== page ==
The sharp sell-off in markets is pushing mutual fund (MF) investors to the end of their tether with advisors receiving multiple queries from investors looking to unwind their equity positions even though they are staring at heavy mark-to-market losses on their investments.
According to industry experts, MF investors seem to have run out of patience. "First, investors were waiting for election uncertainty to get over. Then they were waiting for Budget. However, sell-off from foreign institutional investors (FIIs) post-Budget has turned into a major overhang, which has weighed on the investors' returns," said Kaustubh Belapurkar, director (fund research) at Morningstar Investment.
Experts add that the equity flows are likely to trend lower as risk-aversion will trigger flight of investor money towards safer and less volatile alternatives. "We are getting queries from investors on whether they should move their investments to liquid funds," said Amol Joshi, founder of Plan Rupee Investment Services.
On Monday, the Nifty cracked 1.3 per cent, closing at a five-month low. The law and order tensions concerning the Kashmir valley and the escalating trade tensions between the US and China spooked market participants.
Equity flows have been under pressure since the second half of 2018 as the IL&FS crisis sent shockwaves in both equity and debt markets. Between November 2018 and February 2019, equity schemes saw four back-to-back months of slowdown. In March and June, flows posted a strong growth. However, the latter was driven largely by the election outcome.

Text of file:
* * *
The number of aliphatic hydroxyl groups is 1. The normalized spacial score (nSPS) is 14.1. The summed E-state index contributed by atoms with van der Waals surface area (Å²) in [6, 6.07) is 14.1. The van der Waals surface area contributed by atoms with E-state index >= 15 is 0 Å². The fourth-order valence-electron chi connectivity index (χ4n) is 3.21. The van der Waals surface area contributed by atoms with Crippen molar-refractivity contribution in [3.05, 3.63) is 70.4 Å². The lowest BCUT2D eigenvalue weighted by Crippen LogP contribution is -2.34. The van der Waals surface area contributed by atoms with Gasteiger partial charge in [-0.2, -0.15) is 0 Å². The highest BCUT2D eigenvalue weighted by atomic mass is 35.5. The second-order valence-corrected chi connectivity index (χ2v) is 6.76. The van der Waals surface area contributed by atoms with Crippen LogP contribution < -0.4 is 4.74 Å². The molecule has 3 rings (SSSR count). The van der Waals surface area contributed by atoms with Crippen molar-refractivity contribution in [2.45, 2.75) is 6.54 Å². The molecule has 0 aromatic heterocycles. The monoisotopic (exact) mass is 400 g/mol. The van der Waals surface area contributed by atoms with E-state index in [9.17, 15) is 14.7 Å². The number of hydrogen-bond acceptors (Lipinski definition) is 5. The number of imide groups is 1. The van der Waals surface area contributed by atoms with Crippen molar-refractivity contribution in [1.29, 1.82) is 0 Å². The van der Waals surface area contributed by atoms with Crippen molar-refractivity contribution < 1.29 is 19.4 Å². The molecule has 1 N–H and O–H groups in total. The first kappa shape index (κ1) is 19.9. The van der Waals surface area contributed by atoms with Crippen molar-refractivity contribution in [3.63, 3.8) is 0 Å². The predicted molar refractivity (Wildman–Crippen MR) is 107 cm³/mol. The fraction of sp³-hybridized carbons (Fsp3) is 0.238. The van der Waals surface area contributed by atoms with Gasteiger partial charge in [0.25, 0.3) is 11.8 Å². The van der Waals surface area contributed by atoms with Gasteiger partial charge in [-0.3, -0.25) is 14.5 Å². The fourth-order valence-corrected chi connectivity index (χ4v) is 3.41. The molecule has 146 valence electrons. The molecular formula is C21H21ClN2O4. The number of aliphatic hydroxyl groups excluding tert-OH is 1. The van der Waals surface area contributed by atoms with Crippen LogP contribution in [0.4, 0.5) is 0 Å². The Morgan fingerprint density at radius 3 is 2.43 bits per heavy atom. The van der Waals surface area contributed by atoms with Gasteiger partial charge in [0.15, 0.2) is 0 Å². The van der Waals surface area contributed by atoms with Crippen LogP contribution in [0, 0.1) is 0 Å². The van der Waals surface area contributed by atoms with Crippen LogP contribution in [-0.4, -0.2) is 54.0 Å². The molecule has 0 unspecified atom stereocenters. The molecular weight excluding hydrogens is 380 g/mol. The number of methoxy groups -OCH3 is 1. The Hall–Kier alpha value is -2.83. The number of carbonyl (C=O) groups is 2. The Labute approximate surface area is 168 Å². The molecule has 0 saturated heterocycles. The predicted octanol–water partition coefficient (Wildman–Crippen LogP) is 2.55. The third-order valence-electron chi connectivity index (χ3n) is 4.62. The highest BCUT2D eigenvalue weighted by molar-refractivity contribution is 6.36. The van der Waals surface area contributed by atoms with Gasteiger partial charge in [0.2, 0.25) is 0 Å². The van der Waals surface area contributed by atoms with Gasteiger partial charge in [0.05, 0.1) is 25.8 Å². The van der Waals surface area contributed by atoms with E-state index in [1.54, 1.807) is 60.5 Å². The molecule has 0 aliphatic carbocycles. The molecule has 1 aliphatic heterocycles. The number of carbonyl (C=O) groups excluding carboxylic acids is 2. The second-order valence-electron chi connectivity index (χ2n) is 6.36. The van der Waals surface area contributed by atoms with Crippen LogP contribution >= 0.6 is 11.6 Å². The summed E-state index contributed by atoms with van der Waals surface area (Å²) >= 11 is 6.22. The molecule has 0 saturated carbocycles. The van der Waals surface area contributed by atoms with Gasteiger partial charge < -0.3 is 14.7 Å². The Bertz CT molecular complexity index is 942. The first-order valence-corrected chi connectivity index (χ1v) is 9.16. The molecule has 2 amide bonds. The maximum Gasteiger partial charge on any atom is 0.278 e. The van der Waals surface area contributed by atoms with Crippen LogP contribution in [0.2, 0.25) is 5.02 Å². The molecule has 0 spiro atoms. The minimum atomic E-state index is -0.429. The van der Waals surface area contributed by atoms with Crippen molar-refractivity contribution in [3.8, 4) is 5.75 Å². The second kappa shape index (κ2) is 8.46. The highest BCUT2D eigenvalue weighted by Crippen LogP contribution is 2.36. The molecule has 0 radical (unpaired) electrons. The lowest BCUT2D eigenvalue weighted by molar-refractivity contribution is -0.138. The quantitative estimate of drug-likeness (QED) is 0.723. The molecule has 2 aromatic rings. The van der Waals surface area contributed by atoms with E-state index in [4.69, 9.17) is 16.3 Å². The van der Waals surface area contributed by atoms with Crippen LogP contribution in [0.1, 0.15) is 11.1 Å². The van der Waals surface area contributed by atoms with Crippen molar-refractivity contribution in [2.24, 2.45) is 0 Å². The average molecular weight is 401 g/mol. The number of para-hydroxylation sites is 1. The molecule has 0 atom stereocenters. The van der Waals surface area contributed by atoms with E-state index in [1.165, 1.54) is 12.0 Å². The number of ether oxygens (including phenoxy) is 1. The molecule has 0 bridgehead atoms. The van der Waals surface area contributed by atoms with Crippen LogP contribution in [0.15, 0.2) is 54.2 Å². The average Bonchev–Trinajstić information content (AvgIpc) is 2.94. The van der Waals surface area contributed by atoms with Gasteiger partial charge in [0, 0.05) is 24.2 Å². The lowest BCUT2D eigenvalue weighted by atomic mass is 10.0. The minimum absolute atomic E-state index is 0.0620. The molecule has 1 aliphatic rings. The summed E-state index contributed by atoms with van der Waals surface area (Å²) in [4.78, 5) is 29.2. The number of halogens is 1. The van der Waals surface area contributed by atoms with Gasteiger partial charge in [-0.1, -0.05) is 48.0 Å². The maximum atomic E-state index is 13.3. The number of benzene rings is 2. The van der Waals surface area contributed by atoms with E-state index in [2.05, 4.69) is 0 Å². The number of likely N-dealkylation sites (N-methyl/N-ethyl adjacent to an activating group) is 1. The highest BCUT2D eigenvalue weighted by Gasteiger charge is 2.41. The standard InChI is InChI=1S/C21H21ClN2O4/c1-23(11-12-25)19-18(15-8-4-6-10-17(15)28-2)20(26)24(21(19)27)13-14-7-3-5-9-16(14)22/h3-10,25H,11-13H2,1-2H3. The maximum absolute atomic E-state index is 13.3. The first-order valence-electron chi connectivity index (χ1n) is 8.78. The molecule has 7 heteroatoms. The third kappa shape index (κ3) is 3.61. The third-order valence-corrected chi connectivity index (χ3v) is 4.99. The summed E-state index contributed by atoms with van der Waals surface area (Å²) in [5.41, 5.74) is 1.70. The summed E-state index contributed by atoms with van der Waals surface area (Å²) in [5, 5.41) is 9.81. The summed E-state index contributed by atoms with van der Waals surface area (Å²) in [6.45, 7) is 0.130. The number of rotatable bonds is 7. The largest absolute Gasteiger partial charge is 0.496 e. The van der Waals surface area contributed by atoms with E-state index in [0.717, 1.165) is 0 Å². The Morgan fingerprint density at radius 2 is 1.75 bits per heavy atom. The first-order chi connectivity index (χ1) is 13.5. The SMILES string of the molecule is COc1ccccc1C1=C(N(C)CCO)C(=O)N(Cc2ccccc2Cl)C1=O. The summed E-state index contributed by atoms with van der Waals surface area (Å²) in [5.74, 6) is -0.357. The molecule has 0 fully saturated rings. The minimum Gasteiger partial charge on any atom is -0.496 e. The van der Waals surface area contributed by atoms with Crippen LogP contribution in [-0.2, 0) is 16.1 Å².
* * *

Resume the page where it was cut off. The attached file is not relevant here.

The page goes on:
"There is anger among some of the investors. They had started building positions in equity schemes two-years back and wanted to exit over a short horizon. However, they have not been able to exit. We are trying to urge investors to stay put in markets as we fear if these investors book losses at current levels, they will never return to markets," said Srikanth Maturbai, chief executive officer of SriKavi Wealth.
"In the last few weeks, a typical investor with exposure to equity, debt and balanced schemes, must have borne five-ten per cent impact on the value of his investments. This is after taking into account the market fall from its recent peaks," Joshi added.
A look at the last two-years' performance further underscores the challenging times MF investors have had to endure on their investments.
According to data from Value Research, the mid-cap category has delivered four per cent negative returns over the last two years, while the small-cap category has delivered negative returns of seven per cent over the same period. Meanwhile, the large-cap funds have delivered paltry returns of two per cent.
While investors are looking to trim their equity positions, fund managers feel this could be an opportune time for investors to build fresh positions.
"For the next 3-6 months, investors can look at building up their positions. The divergence between the Nifty and mid- and small-caps is at historical extremes. While it is difficult to spot the bottom, historically broader markets tend to outperform for 18-24 months after such extremes are reached," said Pankaj Tibrewal, fund manager at Kotak MF.
Both the broader market indices -- NSE Midcap 100 and NSE Smallcap 100 -- are trading around two-and-a-half year lows. Since July, midcap index has corrected 12 per cent, while smallcap index has corrected 14 per cent. Lack of earnings recovery, selling pressure driven by FIIs and both domestic and global concerns have hurt the broader markets.